Norway.. 12 weeks.. NO child has ever ever ever survived under 21 weeks of gestation, so this in all practice is the same rule as the US and the rest of Europe.

    Netherlands and France. 22 weeks or 500 grams.. only one reported child in human history has survived under 22 weeks of gestation... one child. Children under 23 weeks can pretty much be counted in under 100 I believe.

    Face it the differences are at best minimal if there are any real differences in reporting between the US and all major industrialized countries.

    And if you seriously think that Europeans dont do everything to save a child born too early, then I must say... the arrogance and ignorance is appalling.
    Last edited by PeteEU; 05-06-10 at 03:27 PM.
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    Re: US low score on world motherhood rankings: charity

    Quote Originally Posted by Harry Guerrilla View Post
    What does that have to do with motherhood?
    Why would it be considered wrong for a mother to spend more time with her child?

    Seems to me, that someone came up with a subjective measure of good.
    yup. i work with two other folks who have kids that are about two and a half (my son's age). They are both in daycare. one of them can count to three and one of them isn't talking sentences. my kid knows all abc's, can count to 20, and has been speaking full sentences for months now; because he has someone who pays personal attention to teaching him throughout the day.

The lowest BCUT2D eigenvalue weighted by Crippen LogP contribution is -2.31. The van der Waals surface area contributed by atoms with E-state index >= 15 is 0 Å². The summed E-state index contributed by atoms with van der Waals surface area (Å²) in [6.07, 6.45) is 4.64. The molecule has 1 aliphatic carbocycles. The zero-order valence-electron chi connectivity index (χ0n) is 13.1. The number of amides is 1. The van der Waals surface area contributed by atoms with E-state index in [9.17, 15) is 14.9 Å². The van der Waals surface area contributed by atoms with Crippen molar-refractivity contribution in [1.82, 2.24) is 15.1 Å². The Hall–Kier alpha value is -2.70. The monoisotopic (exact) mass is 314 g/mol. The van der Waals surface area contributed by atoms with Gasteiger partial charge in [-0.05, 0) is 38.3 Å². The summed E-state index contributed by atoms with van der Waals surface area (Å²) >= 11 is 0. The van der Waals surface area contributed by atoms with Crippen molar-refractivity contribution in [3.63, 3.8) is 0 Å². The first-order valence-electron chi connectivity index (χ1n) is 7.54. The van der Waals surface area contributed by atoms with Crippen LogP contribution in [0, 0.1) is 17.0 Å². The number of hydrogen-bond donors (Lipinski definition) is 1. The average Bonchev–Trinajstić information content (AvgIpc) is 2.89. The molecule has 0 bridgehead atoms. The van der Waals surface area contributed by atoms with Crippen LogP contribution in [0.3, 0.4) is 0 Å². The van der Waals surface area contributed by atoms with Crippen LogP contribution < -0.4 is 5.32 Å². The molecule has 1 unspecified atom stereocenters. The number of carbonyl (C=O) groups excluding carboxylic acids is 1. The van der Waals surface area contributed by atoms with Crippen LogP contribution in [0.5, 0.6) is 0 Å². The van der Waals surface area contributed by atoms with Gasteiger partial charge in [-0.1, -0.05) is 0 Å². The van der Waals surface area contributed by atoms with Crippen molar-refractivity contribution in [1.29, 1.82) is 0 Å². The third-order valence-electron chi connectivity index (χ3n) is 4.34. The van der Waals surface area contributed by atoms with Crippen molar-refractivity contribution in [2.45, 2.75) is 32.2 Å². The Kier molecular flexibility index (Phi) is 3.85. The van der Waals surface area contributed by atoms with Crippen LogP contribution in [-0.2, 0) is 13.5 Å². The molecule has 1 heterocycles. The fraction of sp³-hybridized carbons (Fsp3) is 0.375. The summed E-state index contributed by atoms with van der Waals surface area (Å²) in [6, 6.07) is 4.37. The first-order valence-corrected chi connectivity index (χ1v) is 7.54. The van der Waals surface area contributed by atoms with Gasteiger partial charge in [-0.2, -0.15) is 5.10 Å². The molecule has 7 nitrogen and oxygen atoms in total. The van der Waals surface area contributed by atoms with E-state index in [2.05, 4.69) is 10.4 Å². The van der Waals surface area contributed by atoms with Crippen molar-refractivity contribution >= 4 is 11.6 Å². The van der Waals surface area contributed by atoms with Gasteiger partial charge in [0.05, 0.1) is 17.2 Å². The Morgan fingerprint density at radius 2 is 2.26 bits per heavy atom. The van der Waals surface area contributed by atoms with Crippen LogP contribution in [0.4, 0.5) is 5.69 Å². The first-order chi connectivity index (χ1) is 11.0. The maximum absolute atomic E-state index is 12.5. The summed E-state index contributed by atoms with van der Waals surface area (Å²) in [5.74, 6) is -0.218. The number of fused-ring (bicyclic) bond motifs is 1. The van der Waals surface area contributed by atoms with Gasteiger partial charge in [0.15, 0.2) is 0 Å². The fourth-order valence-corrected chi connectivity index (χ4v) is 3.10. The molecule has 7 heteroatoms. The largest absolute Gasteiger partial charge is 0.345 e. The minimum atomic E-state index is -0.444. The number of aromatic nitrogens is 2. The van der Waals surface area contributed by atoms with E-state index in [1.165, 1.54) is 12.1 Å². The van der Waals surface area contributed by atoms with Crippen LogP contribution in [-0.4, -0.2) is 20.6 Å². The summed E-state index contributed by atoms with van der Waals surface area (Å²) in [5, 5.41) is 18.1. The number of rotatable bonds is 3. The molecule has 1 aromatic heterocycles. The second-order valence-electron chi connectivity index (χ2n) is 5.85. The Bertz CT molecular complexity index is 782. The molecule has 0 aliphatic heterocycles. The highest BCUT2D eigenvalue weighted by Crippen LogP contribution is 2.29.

as for the child mortality, we've been over and over why that's a messed up metric.

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    Re: US low score on world motherhood rankings: charity

    Quote Originally Posted by PeteEU View Post
    And if you seriously think that Europeans dont do everything to save a child born too early, then I must say... the arrogance and ignorance is appalling.
    I wasn't implying that at all. I was providing some information regarding the differences in methods used for calculation and that the US has a higher rate of prematurity. A higher rate of prematurity, in a country that counts all live births, is going to have higher mortality rates.
    Where did you get the idea that I was insulting Europeans? Seriously.

    High rates of premature birth are the main reason the United States has higher infant mortality than do many other rich countries, government researchers reported Tuesday in their first detailed analysis of a longstanding problem.
    In Sweden, for instance, 6.3 percent of births were premature, compared with 12.4 percent in the United States in 2005, the latest year for which international rankings are available. Infant mortality also differed markedly: for every 1,000 births in the United States, 6.9 infants died before they turned 1, compared with 2.4 in Sweden. Twenty-nine other countries also had lower rates.
    If the United States could match Sweden’s prematurity rate, the new report said, “nearly 8,000 infant deaths would be averted each year, and the U.S. infant mortality rate would be one-third lower.”
    The first author of the report, Marian F. MacDorman, a statistician at the National Center for Health Statistics, said in an interview that the strong role prematurity played came as a surprise to her.
    http://www.nytimes.com/2009/11/04/health/04infant.html
    Last edited by lizzie; 05-07-10 at 12:06 AM.